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Monday, January 24, 2011

Response to Fea: Preserving Communities and Traditions

To continue my responses to the ongoing business at Cato Unbound, here is my reply to John Fea's response...


I appreciate very much the thoughtful response presented by John Fea to my essay. As a historian, Fea is rightly concerned primarily with the civic traditions "that help to define our lives together." Given this focus, I fully agree with his distinction between "tradition"--the conscious, adaptive work of preserving and shaping the particular knowledge and practices of the past--and "traditionalism."

Of course, I use the latter term somewhat differently than he does, as I think we need a word to capture the disposition some feel (would that it more did!) towards identifying and honoring traditions; certainly that is the case with our family, and our affection for bringing holidays into our yearly calendar. (Coming up soon: Candlemas/Groundhog Day!) But the point still holds, whether we speak of traditionalism or, as I put it in my lead essay, Christopher Lasch's "custom": either way, it is ritualistic acknowledgment or action from which all active remembering has been dismissed, replaced with a static genuflection towards the past. Such an attitude denies the democratic input of the people actually living those traditions, and will likely render them things many people will choose to flee from as boring or demeaning, rather than as a source of enrichment.

Do Americans have a particular problem with making that distinction? Perhaps. Fea's comments suggest such, and by so doing answer his question to me: "why [is] Fox...so bothered by Eric Hobsbawm and the “invention of tradition” argument...[d]oes it really matter whether traditions are products of modernity?" It matters because--particular in a country so smitten with the idea of itself as something new, something exceptional--the belief that traditions are "merely" modern (re)constructions makes it easy for Americans (and real, most moderns as well) to assume they are dead things, only have the appearance of providing guidance and meaning because an artificial life arbitrarily pumped into them by self-interested parties. (As how some have argued, misunderstanding the interpretive work their evidence represents, that "Christmas" was invented by a collusion between greedy shopkeepers and a nervous clergy; see Stephen Nissenbaum's The Battle for Christmas for more along these lines.) It is important to challenge this idea, with its presumption of a non-subjective, non-interpretive past; only by so doing can people reflect with respect upon their own constant reliance upon and adjustment of the traditions they make use of.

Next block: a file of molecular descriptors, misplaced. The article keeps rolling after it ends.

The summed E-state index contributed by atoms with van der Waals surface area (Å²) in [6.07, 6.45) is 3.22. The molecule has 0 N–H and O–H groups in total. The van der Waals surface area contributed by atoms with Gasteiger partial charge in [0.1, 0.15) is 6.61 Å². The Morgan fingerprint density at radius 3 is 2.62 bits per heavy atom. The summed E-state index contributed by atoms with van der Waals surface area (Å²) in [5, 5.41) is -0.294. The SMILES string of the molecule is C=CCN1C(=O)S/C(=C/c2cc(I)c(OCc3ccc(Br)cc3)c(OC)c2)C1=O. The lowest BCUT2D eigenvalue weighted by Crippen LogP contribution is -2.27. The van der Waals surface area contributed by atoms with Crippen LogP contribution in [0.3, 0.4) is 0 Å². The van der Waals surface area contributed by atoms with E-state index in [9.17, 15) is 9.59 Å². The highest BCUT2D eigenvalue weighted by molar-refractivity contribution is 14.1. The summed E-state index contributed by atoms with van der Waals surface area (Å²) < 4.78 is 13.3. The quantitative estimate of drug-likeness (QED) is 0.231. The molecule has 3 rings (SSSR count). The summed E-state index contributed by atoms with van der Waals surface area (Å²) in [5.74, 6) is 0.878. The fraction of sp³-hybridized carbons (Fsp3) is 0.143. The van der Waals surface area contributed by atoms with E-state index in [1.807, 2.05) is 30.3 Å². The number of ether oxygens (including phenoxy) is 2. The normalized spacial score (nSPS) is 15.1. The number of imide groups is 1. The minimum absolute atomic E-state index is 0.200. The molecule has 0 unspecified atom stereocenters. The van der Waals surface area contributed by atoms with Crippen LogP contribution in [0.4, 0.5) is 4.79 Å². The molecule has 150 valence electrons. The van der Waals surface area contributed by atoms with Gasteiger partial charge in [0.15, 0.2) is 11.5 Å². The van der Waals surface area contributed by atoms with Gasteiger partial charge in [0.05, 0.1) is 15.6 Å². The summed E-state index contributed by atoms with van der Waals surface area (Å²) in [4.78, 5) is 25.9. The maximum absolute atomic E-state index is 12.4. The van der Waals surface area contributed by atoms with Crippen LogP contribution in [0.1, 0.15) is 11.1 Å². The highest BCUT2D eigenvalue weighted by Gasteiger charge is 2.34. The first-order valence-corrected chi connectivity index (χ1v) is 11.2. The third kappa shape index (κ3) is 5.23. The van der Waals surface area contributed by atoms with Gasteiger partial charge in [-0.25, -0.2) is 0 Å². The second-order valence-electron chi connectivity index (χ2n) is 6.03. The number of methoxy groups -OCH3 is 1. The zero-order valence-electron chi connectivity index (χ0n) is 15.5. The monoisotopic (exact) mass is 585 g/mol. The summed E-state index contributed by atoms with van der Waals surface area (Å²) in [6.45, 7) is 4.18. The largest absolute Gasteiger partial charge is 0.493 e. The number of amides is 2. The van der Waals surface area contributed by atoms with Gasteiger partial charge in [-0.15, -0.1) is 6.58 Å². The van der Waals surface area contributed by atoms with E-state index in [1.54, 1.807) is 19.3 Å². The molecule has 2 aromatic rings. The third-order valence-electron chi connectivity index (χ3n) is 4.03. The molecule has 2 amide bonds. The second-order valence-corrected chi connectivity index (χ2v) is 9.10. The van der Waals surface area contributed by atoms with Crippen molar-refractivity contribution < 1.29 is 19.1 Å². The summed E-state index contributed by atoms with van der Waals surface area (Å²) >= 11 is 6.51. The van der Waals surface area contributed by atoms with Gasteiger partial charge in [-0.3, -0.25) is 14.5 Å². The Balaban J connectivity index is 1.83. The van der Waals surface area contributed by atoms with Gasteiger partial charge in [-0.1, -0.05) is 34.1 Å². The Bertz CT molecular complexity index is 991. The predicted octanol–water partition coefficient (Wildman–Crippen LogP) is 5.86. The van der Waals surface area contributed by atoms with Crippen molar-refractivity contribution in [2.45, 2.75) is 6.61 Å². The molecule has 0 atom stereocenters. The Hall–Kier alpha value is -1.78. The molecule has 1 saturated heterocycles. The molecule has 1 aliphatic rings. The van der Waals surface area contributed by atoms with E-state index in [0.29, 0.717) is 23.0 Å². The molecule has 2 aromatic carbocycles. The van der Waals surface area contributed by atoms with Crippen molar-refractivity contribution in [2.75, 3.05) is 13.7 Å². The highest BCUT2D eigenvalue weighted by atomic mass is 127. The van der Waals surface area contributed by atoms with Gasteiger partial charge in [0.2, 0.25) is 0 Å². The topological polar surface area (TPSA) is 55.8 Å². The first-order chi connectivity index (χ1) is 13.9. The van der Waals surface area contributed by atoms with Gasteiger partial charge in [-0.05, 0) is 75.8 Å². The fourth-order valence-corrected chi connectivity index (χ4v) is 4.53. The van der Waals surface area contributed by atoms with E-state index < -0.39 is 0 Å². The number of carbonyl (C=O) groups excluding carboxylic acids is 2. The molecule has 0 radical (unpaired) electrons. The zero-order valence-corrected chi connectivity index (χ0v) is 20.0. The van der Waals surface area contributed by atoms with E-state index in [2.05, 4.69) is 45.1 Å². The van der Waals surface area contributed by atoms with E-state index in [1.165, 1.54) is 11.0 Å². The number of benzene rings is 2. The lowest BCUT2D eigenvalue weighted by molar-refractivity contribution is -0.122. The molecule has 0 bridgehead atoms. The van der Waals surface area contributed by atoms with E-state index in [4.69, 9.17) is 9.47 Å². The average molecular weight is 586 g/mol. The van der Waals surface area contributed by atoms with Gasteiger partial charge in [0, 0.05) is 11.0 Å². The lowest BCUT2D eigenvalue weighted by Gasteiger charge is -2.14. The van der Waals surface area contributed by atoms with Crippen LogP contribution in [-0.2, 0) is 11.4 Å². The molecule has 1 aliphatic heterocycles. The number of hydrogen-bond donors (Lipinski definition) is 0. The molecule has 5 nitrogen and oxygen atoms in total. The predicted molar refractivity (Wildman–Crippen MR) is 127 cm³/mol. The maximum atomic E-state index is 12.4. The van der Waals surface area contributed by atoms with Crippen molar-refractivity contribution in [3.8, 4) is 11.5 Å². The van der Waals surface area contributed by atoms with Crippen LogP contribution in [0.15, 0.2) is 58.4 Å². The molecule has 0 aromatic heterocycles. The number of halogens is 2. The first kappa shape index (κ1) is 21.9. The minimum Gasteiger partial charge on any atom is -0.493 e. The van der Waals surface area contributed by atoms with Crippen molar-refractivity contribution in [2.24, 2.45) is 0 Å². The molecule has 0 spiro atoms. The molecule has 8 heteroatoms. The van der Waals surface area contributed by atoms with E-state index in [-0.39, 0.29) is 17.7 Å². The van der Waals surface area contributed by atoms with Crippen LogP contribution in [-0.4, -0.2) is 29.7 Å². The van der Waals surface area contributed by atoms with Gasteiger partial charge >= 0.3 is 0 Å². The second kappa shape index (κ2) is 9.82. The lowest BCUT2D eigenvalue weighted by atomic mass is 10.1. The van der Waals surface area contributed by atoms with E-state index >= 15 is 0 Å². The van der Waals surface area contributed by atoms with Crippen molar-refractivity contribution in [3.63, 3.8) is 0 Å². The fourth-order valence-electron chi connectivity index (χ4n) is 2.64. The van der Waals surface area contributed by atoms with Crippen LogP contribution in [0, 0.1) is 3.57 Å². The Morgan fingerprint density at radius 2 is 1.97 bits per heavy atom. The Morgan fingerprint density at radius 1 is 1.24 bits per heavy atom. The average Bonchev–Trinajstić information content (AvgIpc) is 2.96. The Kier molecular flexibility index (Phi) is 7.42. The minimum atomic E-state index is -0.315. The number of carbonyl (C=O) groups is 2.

Fea is also rightly worried, I think, about the civic spaces and remnants that ground and give specificity to our traditions--parks, museums, monuments, holidays, parades, heritage education, and all the rest. In a world of property and commerce, he asks whether "we will really want to trust the treasured traditions, stories, and markers of our collective or group identities to a capitalist market?" My own anti-capitalist inclinations tempt me to reply with a resounding "No!," but I think a more tentative "no" is perhaps more helpful. The information sharing which markets make possible is not to be discounted; more than a few historical sites and civic rituals have been helped to flourish by seeking private sponsors and commercial investment. But such attempts to turn to the market and purely private donations will be, as Fea rightly notes, extremely hard on "the local stories that give meaning to everyday life in small places"--the lure to leverage one's financial commitment towards those traditions likely to give greater "return" (whether financial profit, mass media exposure, or just numbers of those involved) will be too great for most to resist. The result will be tiny outposts of memory--like Fea's own delightful and moving story about the "Chestertown Tea Party"--likely dying away. Regional and local sources of traditional knowledge and practices, therefore, are the ones most threatened today, and the ones that those inclined to honoring tradition ought to most vigorously seek to establish more deeply, formally, and solvently, in the civic order.

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